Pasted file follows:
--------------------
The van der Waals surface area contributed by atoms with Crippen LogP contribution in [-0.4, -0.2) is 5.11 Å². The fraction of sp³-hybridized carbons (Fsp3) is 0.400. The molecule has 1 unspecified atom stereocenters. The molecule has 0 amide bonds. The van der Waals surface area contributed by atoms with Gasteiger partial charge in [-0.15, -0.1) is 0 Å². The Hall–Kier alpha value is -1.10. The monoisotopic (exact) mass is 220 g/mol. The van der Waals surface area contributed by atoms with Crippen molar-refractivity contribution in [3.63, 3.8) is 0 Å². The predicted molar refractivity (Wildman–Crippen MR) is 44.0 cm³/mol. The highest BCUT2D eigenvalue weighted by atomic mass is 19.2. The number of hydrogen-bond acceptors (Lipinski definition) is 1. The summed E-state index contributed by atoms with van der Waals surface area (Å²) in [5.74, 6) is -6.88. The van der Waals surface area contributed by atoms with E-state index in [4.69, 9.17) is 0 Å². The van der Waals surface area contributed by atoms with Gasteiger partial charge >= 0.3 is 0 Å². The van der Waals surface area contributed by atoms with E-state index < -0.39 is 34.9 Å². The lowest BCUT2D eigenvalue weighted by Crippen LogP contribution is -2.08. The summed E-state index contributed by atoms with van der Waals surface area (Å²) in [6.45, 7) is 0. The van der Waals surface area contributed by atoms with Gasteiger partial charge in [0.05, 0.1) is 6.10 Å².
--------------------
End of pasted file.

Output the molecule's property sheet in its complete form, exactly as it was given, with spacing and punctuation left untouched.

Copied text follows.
The van der Waals surface area contributed by atoms with Crippen LogP contribution in [-0.4, -0.2) is 5.11 Å². The fraction of sp³-hybridized carbons (Fsp3) is 0.400. The molecule has 1 unspecified atom stereocenters. The molecule has 0 amide bonds. The van der Waals surface area contributed by atoms with Gasteiger partial charge in [-0.15, -0.1) is 0 Å². The Hall–Kier alpha value is -1.10. The monoisotopic (exact) mass is 220 g/mol. The van der Waals surface area contributed by atoms with Crippen molar-refractivity contribution in [3.63, 3.8) is 0 Å². The predicted molar refractivity (Wildman–Crippen MR) is 44.0 cm³/mol. The highest BCUT2D eigenvalue weighted by atomic mass is 19.2. The number of hydrogen-bond acceptors (Lipinski definition) is 1. The summed E-state index contributed by atoms with van der Waals surface area (Å²) in [5.74, 6) is -6.88. The van der Waals surface area contributed by atoms with E-state index in [4.69, 9.17) is 0 Å². The van der Waals surface area contributed by atoms with Gasteiger partial charge >= 0.3 is 0 Å². The van der Waals surface area contributed by atoms with E-state index < -0.39 is 34.9 Å². The lowest BCUT2D eigenvalue weighted by Crippen LogP contribution is -2.08. The summed E-state index contributed by atoms with van der Waals surface area (Å²) in [6.45, 7) is 0. The van der Waals surface area contributed by atoms with Gasteiger partial charge in [0.05, 0.1) is 6.10 Å².